Suppose $X$ is a Banach space. If $X$ is separable, then there exists a sequence of functionals $(x^*_n)_{n=1}^{\infty}$ in $X^*$ such that $x_n^*(x) = 0$ for all $n \in \mathbb{N}$ implies that $x = 0.$

Proof: If $X$ is separable, let $(x_n)$ be a sequence of nonzero vectors that is dense in $X$. For each $n$, using the Hahn-Banach theorem, pick $x_n^* \in X^*$ such that $x_n^*(x_n) = \| x_n \|$ and $\| x_n^* \| = 1.$ Suppose $x_n^*(x) = 0$ for all $n$. Then if $\varepsilon>0$, there exists $m \in \mathbb{N}$ such that $\| x-x_m \| < \varepsilon.$ Thus $\| x_m \| = x_m^*(x_m) < \varepsilon,$ and so $\| x \| < 2 \varepsilon.$ Since $\varepsilon >0$ is arbitrary, we have $x = 0.$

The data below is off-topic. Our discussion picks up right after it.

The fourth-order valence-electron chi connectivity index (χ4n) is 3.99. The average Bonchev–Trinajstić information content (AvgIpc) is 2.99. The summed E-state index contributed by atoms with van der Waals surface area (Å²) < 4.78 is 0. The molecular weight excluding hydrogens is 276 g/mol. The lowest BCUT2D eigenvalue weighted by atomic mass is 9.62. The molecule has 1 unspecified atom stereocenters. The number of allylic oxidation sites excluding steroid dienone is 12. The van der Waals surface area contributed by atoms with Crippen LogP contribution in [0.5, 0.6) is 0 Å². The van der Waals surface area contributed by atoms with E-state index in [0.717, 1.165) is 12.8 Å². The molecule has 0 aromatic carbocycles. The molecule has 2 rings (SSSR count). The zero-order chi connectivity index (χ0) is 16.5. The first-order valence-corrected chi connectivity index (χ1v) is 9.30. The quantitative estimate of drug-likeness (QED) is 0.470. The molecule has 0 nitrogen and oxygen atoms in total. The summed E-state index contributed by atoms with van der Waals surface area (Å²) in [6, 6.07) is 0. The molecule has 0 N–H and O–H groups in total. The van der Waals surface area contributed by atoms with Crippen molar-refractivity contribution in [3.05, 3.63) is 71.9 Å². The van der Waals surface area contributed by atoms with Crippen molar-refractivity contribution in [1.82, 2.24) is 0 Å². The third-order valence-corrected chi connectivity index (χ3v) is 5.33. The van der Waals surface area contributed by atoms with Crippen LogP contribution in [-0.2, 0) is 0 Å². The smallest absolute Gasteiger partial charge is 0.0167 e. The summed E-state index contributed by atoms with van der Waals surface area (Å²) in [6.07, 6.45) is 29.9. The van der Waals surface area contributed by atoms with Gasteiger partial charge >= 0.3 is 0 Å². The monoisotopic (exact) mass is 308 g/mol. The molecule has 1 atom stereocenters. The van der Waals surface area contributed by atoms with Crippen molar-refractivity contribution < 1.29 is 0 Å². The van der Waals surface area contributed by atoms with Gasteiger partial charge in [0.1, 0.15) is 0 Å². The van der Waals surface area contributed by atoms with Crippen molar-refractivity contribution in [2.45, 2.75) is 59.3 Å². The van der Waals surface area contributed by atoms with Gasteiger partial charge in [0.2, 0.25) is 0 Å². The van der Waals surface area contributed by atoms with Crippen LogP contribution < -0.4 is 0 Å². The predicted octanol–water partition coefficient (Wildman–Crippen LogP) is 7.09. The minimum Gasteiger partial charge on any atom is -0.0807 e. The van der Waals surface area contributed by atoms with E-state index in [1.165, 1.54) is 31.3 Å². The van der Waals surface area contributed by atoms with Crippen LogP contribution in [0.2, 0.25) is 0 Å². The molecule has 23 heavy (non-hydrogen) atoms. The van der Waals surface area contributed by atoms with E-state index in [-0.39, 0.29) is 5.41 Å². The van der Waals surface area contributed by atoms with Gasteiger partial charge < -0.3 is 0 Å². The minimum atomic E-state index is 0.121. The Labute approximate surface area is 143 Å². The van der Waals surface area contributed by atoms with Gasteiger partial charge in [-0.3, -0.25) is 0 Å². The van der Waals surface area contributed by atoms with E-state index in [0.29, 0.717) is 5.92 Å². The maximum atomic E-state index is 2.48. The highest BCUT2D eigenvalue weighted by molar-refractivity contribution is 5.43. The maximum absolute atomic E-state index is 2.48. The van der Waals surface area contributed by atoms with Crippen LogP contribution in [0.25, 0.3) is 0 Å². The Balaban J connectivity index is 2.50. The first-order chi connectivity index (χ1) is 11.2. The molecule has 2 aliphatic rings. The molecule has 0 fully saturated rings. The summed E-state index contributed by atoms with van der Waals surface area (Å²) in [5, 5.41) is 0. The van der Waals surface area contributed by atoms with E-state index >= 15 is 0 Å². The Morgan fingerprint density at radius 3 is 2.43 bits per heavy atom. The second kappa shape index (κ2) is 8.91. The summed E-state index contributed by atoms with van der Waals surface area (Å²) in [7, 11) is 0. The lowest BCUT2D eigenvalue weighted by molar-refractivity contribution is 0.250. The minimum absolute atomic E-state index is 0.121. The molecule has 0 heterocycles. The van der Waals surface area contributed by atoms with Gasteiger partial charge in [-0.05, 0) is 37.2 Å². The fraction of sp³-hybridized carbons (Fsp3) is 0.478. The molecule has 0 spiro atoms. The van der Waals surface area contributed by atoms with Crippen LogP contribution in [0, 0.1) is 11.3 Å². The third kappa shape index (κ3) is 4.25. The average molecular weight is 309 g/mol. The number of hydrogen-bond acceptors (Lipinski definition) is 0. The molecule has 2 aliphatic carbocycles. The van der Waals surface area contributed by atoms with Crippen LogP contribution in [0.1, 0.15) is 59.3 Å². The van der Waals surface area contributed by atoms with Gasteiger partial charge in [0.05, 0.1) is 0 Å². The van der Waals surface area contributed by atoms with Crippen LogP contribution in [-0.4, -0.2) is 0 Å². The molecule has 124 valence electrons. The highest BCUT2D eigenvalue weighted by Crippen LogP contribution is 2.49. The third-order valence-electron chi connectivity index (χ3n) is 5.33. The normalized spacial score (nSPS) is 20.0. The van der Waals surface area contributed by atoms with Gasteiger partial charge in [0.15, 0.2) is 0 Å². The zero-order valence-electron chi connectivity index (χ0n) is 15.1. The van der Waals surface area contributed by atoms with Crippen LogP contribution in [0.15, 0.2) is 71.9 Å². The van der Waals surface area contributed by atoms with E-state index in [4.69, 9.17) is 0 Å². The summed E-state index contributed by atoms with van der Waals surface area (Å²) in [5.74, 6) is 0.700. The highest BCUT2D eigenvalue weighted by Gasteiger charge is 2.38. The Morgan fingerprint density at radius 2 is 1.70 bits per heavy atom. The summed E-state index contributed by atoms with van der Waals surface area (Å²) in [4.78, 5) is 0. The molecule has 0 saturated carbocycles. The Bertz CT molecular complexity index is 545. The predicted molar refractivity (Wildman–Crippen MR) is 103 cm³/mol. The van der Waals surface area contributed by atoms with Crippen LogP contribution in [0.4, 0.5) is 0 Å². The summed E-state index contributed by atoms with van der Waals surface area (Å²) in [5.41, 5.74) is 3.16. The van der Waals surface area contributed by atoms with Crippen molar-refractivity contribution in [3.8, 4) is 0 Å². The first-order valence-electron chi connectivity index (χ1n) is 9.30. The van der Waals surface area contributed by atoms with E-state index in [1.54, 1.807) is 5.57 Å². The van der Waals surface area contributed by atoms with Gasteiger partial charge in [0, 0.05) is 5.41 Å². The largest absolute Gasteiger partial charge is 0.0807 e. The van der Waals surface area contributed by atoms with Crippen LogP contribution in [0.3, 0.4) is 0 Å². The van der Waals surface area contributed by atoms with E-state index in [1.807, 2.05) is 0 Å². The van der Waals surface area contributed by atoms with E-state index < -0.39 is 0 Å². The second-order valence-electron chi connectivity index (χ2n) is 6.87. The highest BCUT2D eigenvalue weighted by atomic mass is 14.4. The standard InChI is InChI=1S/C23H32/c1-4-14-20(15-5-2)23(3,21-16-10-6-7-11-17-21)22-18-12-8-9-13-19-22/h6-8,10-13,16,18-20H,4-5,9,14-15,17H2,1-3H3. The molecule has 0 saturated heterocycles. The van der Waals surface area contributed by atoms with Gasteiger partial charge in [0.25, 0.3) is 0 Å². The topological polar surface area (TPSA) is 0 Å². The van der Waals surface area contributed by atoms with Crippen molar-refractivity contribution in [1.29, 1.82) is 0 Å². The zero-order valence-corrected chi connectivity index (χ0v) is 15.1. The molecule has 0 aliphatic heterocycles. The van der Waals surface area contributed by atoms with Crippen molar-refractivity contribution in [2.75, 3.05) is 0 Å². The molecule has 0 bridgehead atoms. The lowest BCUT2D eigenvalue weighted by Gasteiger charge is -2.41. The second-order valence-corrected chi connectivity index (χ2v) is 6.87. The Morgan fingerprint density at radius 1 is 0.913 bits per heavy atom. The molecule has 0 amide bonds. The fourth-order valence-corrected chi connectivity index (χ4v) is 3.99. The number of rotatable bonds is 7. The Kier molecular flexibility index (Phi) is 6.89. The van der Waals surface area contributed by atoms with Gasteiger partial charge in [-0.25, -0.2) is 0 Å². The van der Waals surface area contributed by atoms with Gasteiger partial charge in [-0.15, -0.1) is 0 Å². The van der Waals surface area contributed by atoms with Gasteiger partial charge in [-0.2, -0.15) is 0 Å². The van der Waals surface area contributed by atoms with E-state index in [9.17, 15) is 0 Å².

I can understand the whole proof, except one part: Why $\| x_m \| = x_m^*(x_m) < \varepsilon$ ? I think we might need the fact $x_n^*(x) = 0$ to conclude the inequality as I do not see it being used anywhere in the proof.


Since $x_m^*(x)=0$, we have

$x_m^*(x_m)=x^*_m(x_m)-x_m^*(x)=x_m^*(x_m-x)\leq |x_m^*(x_m-x)|\leq$

$\leq \Vert x_m^*\Vert \Vert x_m-x \Vert$.

Since $\Vert x^*_m\Vert=1$ and $\Vert x_m-x \Vert<\varepsilon$, by replacing above, one obtains


Since $\Vert x_m\Vert=x_m^*(x_m)$, we finally have

$\Vert x_m\Vert=x_m^*(x_m)<\varepsilon$.


Your Answer

By clicking “Post Your Answer”, you agree to our terms of service, privacy policy and cookie policy

Not the answer you're looking for? Browse other questions tagged or ask your own question.